So, the Olympics started Friday night. I am a great fan of the Olympics, and not just rooting for the American team. I love all stories that come out, and I have to say that I do believe in the Olympic ideal. The Olympics to me are one of those examples where people can come together for a common goal, become one in the sense of being one human race, and still maintain their distinctiveness--They are Olympians, but they are still Costa Rican, they are still Korean, they are still Zimbabwean. And being American is something to be proud of within a context of other countries being worthy of pride, too.
I feel proud for Park Tae-Hwan, who was a swimmer for South Korea last night. Four years ago in Athens, he mistakenly fell into the pool off the starting platform, and he was disqualified for false start. He was only there for one race, and a mistake he made caused him to miss the race. But four years later, he is back, and won the gold medal last night. That's focus. That's seeing yourself as a swimmer fist, and doing what it is that swimmers do. Swimmers practice. They push themselves, they eat properly for their goals, and they go to the Olympics. That's just what they do. That's focus.
I am looking forward to hearing stories from many countries, many athletes who will have overcome great odds to be able to be in Beijing. What they will all have is focus. Not just an ability to shut out distraction for the duration of their event, whether it be 50 seconds in a 50 meter freestyle swimming race, 2 hours for a marathon, or three or four days as you go through the events of a decathlon or the gymnastics all around.
No, there is a deeper focus, one that carries you from day to day, the focus that is the maintenance of your self-image. It's seeing yourself as what you want to be, and becoming that, over time.
Our passage of Scripture today is about a guy who lost focus, and one who didn't. Peter, who is probably my favorite Disciple because he is so inconsistent and so promising, all together in one package, is here with Jesus, walking toward him. The thing is, he's walking toward him on the water. The other people on the boat, Disciples and others, are totally freaked out by this vision, this suspension of reality. This miracle. Peter, he of the great potential, gets a clue, however, and says "Jesus, if it is you, command me to come to you out there." Jesus does so, and Peter gets out of the boat. He starts walking on the water, too. But then something distracts him, and he realizes where he is, what he is doing, and loses focus, and begins to sink.
He had a moment of realizing that he shouldn't be out there on the water, this is messiah territory, and he begins to sink. He's not ready yet, but he eventually does become who God intends, at Pentecost and after. Peter becomes what he wants to be, through several disappointments, several setbacks, and a few successes.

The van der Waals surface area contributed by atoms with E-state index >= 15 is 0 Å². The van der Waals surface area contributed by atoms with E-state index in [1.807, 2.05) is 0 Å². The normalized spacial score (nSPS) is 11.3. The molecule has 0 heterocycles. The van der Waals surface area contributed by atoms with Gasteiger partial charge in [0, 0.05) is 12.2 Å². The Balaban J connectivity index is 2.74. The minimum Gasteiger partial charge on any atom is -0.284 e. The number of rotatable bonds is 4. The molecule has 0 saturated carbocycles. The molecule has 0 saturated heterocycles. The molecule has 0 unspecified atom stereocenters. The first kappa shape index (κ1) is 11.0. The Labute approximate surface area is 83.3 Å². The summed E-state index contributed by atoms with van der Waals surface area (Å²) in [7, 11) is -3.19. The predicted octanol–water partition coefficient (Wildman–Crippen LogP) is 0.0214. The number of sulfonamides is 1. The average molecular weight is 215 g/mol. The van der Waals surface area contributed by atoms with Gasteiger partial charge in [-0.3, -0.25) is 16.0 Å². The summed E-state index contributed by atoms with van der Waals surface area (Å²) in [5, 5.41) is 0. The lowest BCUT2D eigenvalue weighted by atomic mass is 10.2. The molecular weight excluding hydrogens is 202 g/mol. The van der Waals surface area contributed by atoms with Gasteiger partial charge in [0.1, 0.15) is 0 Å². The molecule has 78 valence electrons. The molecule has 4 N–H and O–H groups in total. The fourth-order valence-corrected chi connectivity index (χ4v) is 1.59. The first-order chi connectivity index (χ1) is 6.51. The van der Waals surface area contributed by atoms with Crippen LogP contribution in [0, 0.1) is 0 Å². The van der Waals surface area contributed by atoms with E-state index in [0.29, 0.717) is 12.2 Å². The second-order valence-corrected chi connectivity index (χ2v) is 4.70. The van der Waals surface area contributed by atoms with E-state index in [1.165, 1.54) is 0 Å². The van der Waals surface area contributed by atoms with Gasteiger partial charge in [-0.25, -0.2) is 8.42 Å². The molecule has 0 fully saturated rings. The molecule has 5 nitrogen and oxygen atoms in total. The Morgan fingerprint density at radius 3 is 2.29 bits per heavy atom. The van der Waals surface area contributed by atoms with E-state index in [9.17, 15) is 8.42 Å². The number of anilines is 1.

Athletes have this same focus--not on who they are, but on who they want to be. It's a matter of seeing yourself as who you want to be. If you want to be a singer, you sing. You learn music. You find a way to get vocal lessons. You find people who are where you want to be, and you be with them. You begin to think of yourself as one of them, and eventually, you become one of them. It takes time, and it is a struggle to maintain focus, but it eventually comes. It takes a lot to maintain faith in who you think God wants you to be. There are times when you do doubt, and a thoughtful review of what you want, who you want to be is expected. That's not what Peter's doing out there on the water. I can almost hear what he's thinking as h begins to look down at his feet:
"OK, there's Jesus, he wants me to come to him, and I am. But wait, that wind is pretty strong. Why is it so strong? It's because we're out on the water, wind is always stronger out on the water. We're out on the water. I'm out on the water. The boat is behind me. THE BOAT IS BEHIND ME. What am I doing! I'm standing on water! So's Jesus, does that mean I am like Jesus? Whoa, I don't think I want that."
And down he sinks. What gave Peter the power was the faith that he had in Jesus, and his willingness to follow Jesus, anywhere, even those places that seem impossible. Who would Peter have become had he walked all the way over to Jesus and just stood there? How would we have seen him then? We'll never know. But his faith in Jesus would have gotten him there.
We all have ambitions. We all have goals. Many of us have tucked them away because of circumstance, or because we doubt their value, or doubt our ability to reach them. Sometimes it's as simple as perfecting the recipe for a blueberry pie. Sometimes it is the goal of becoming a doctor. Sometimes they are hobbies, and sometimes they are the actual leadings of God into the life we are called to lead. But either way, it calls for focus. If you want to be a certain kind of person, begin to act like that person. If you find value in praying three times a day, then set your watch or your alarm clock and carry the prayers with you for when that happens. Make ways to have that occur. If you want to learn an instrument, you have to make time to practice it, and find ways to play it.
Jesus knew who he was. Jesus was the Messiah, and realized that as long as he relied on God, he could do a lot. If others would concentrate on God, have faith in God, they could do a lot, too. There were times, Scripture tells us, that he could not heal people because they or the people around them did not have enough faith. On the other hand, as long as Peter stayed focused on Jesus, he was walking on water.
As long as we stayed focused on God, and let ourselves be changed by the consequences of our commitments, we can become who we are called to be. We can become an Olympic Athlete. We can become a doctor. We can become a singer. We can be all that God has built us to be.
If we maintain an Olympian focus, we can walk on water, too.